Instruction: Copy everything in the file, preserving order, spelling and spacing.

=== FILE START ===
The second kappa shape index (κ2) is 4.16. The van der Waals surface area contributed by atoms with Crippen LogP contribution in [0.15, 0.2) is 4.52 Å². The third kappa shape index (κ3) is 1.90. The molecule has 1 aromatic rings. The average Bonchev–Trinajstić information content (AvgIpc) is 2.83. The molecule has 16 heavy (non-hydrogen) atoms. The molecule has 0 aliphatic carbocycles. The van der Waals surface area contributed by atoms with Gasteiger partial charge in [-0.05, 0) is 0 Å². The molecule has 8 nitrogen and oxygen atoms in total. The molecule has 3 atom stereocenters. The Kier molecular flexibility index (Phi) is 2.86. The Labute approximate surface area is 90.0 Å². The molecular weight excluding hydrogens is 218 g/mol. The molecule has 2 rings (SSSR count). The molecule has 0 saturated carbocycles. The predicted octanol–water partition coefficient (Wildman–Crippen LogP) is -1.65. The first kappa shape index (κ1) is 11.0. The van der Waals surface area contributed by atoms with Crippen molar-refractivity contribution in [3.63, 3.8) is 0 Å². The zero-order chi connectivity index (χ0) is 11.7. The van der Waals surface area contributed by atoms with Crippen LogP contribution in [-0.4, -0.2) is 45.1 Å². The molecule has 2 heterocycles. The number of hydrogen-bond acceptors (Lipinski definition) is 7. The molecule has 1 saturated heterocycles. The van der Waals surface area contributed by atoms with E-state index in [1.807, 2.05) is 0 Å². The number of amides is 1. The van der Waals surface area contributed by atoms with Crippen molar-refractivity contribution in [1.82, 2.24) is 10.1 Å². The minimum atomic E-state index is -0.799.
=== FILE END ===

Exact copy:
The second kappa shape index (κ2) is 4.16. The van der Waals surface area contributed by atoms with Crippen LogP contribution in [0.15, 0.2) is 4.52 Å². The third kappa shape index (κ3) is 1.90. The molecule has 1 aromatic rings. The average Bonchev–Trinajstić information content (AvgIpc) is 2.83. The molecule has 16 heavy (non-hydrogen) atoms. The molecule has 0 aliphatic carbocycles. The van der Waals surface area contributed by atoms with Gasteiger partial charge in [-0.05, 0) is 0 Å². The molecule has 8 nitrogen and oxygen atoms in total. The molecule has 3 atom stereocenters. The Kier molecular flexibility index (Phi) is 2.86. The Labute approximate surface area is 90.0 Å². The molecular weight excluding hydrogens is 218 g/mol. The molecule has 2 rings (SSSR count). The molecule has 0 saturated carbocycles. The predicted octanol–water partition coefficient (Wildman–Crippen LogP) is -1.65. The first kappa shape index (κ1) is 11.0. The van der Waals surface area contributed by atoms with Crippen molar-refractivity contribution in [3.63, 3.8) is 0 Å². The zero-order chi connectivity index (χ0) is 11.7. The van der Waals surface area contributed by atoms with Crippen LogP contribution in [-0.4, -0.2) is 45.1 Å². The molecule has 2 heterocycles. The number of hydrogen-bond acceptors (Lipinski definition) is 7. The molecule has 1 saturated heterocycles. The van der Waals surface area contributed by atoms with E-state index in [1.807, 2.05) is 0 Å². The number of amides is 1. The van der Waals surface area contributed by atoms with Crippen molar-refractivity contribution in [1.82, 2.24) is 10.1 Å². The minimum atomic E-state index is -0.799.